This past week had me reading Sing Unburied Sing by Jesmyn Ward and Fever Dreams by Samanta Schweblin. Fever Dreams wasn’t on my list until it beat Lincoln in the Bardo in The Morning News Tournament of Books. I read the entire book in one sitting in about an hour, which is partially because I’m a fast reader, and partially because you cannot put this book down or even really pause while reading it because, for me at least, you’re desperately trying to figure out what the heck is going on. The book never really tells you what the heck is going on. So, if you want to read a kind of terrifying, wonderfully written book, that in the end leaves you with lots of questions – this is the book for you. I’m very impressed with the translator (it was originally written in Spanish), because while I’m sure something was lost in the translation, I really couldn’t tell. The book is gripping. It kind of made me think of the documentary Koyaanisqatsi- Life out of Balance although Fever Dreams tells a specific story and Koyaanisqatsi doesn’t really tell a story at all so much as create a similar terror inside you at what we’re doing to the planet…

The more I think about, the more I am forced to tell you that I didn’t like Fever Dream and I’m not sure I would recommend it to you. It doesn’t exactly feel like a book to me. It was more of an immersive experience. So I guess I don’t want to not recommend it to you because it is an amazingly written book, it’s just going to leave you thinking AHHHAH and WHAT??? I realize I have provided you with no summary of the plot of this book and I guess that because I still can’t really tell you what it was about… And I don’t want to ruin anything for you if you do pick this up.

I will recommend Sing Unburied Sing which is one of those books that’s gone on my “to read” list and come off and then gone on again as I read different reviews. Once again it was the Tournament of Books that convinced me to bump this up the list. I thought this book would be creepier and more sort of fantastical, al la Beloved (although in deference to Beloved, I read it in high school when I loved sci-fi but didn’t really get supernatural realism or genre bending), but I found it to be painfully real.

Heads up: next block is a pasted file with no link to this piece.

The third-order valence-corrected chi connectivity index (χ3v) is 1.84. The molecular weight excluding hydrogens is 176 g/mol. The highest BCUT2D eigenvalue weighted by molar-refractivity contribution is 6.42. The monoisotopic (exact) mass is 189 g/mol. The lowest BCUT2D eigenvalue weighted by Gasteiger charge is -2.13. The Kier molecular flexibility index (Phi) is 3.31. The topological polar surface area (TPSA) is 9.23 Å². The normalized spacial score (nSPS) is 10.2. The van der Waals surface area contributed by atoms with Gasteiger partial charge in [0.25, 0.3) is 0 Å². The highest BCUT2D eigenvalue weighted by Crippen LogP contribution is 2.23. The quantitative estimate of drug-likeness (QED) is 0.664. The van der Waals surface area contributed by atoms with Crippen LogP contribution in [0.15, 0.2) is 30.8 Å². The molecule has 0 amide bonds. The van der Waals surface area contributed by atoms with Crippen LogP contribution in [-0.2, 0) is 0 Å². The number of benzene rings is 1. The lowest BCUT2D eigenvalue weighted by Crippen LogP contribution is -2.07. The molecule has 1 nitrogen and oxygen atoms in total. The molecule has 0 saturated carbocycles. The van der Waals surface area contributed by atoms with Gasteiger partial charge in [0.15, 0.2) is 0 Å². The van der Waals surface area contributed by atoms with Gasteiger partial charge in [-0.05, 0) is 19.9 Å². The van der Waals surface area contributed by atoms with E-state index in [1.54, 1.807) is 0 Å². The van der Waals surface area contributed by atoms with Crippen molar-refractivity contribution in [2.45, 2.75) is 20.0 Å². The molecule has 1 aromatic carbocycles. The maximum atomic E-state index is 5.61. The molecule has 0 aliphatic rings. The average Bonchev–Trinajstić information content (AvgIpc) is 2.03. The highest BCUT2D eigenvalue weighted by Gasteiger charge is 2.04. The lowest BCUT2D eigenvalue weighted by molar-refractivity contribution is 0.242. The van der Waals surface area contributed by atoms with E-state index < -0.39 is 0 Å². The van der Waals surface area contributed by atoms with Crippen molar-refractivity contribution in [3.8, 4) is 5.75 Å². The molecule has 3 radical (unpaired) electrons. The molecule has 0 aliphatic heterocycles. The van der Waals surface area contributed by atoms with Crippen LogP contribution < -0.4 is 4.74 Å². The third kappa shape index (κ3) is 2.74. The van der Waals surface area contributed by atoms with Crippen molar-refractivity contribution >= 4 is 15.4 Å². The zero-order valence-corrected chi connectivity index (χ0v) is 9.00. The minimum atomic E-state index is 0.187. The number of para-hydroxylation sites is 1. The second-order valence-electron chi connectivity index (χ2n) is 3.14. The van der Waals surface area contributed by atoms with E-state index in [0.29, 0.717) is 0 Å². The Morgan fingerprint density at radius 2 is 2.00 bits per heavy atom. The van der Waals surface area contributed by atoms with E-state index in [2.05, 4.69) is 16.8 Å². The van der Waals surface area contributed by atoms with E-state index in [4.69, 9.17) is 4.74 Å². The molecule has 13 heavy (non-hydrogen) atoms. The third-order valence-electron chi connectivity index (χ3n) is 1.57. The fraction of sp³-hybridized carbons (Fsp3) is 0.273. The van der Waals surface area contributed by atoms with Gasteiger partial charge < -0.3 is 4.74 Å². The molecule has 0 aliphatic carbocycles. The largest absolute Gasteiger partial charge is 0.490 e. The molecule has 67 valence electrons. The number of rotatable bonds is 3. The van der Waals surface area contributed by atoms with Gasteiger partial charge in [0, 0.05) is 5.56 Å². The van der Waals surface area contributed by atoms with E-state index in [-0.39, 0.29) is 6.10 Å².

Sing is narrated by Jojo a 13 year old boy, his mother Leonie, and a ghost Richie. Yeah, okay, so the book is a bit supernatural… Despite the ghosts that populate the book, this book feels true, it says important things about how people face life and death. I don’t know how much of the plot to describe to you, basically the book covers Jojo’s father getting out of prison and Jojo, Leonie, and his little sister go to pick him, also accidentally pick up Richie the ghost, and then they go back home.


I found Mam’s death scene kind of realistic, which is maybe odd because there are multiple ghosts and supernatural stuff that happens, but for me at least, it captured the emotion of being with someone as they die, especially in a situation where you’re letting them go and you don’t want to. Also, while I don’t believe in ghosts, my Dad repeatedly told my mom at the end that her parents were with her, that her family had come to take her home, so I think a lot of people will identify with the idea that Mam’s son comes to fight for her and to take her home.

Sing is a beautifully written book. I returned the book to the library today, pretty much immediately after finishing it, because I didn’t want to be preventing anyone else from reading it. I kind of regret this and would like to re-read the end of the book, so I may actually end up buying this one.
Also read – The Limpopo Academy of Private Detection – Alexander McCall Smith. I’ve written about this series a few times, so I’ll spare you the same thoughts. Managed to resist getting the next book in The Number One Ladies Detective Agency series out of the library today, instead taking out The Animators and When They Call You a Terrorist: A Black Lives Matter Memoir.

Currently reading: The Rules of Magic (and then on to my new library books and my older library books…).